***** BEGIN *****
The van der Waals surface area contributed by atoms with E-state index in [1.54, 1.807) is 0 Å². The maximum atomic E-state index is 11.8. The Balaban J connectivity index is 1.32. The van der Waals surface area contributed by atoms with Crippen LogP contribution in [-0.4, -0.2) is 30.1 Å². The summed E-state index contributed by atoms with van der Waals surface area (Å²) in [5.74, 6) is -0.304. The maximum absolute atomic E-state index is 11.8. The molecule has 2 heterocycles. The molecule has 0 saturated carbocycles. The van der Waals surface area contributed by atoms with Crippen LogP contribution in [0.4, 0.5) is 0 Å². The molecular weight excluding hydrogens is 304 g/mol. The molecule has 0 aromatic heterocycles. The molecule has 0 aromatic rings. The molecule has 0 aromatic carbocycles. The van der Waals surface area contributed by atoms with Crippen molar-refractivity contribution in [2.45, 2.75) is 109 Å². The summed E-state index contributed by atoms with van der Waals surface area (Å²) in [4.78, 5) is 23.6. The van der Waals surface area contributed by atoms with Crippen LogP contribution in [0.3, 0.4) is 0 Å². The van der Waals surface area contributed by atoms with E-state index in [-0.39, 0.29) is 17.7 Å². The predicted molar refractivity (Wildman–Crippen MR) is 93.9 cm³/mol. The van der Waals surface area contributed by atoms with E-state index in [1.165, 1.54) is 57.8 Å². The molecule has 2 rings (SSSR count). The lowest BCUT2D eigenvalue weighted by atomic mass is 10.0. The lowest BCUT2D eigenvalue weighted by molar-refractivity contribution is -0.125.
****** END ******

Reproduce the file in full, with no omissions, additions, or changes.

The van der Waals surface area contributed by atoms with E-state index in [1.54, 1.807) is 0 Å². The maximum atomic E-state index is 11.8. The Balaban J connectivity index is 1.32. The van der Waals surface area contributed by atoms with Crippen LogP contribution in [-0.4, -0.2) is 30.1 Å². The summed E-state index contributed by atoms with van der Waals surface area (Å²) in [5.74, 6) is -0.304. The maximum absolute atomic E-state index is 11.8. The molecule has 2 heterocycles. The molecule has 0 saturated carbocycles. The van der Waals surface area contributed by atoms with Crippen LogP contribution in [0.4, 0.5) is 0 Å². The molecular weight excluding hydrogens is 304 g/mol. The molecule has 0 aromatic heterocycles. The molecule has 0 aromatic rings. The molecule has 0 aromatic carbocycles. The van der Waals surface area contributed by atoms with Crippen molar-refractivity contribution in [2.45, 2.75) is 109 Å². The summed E-state index contributed by atoms with van der Waals surface area (Å²) in [4.78, 5) is 23.6. The van der Waals surface area contributed by atoms with Crippen LogP contribution in [0.3, 0.4) is 0 Å². The van der Waals surface area contributed by atoms with E-state index in [-0.39, 0.29) is 17.7 Å². The predicted molar refractivity (Wildman–Crippen MR) is 93.9 cm³/mol. The van der Waals surface area contributed by atoms with E-state index in [1.165, 1.54) is 57.8 Å². The molecule has 2 rings (SSSR count). The lowest BCUT2D eigenvalue weighted by atomic mass is 10.0. The lowest BCUT2D eigenvalue weighted by molar-refractivity contribution is -0.125.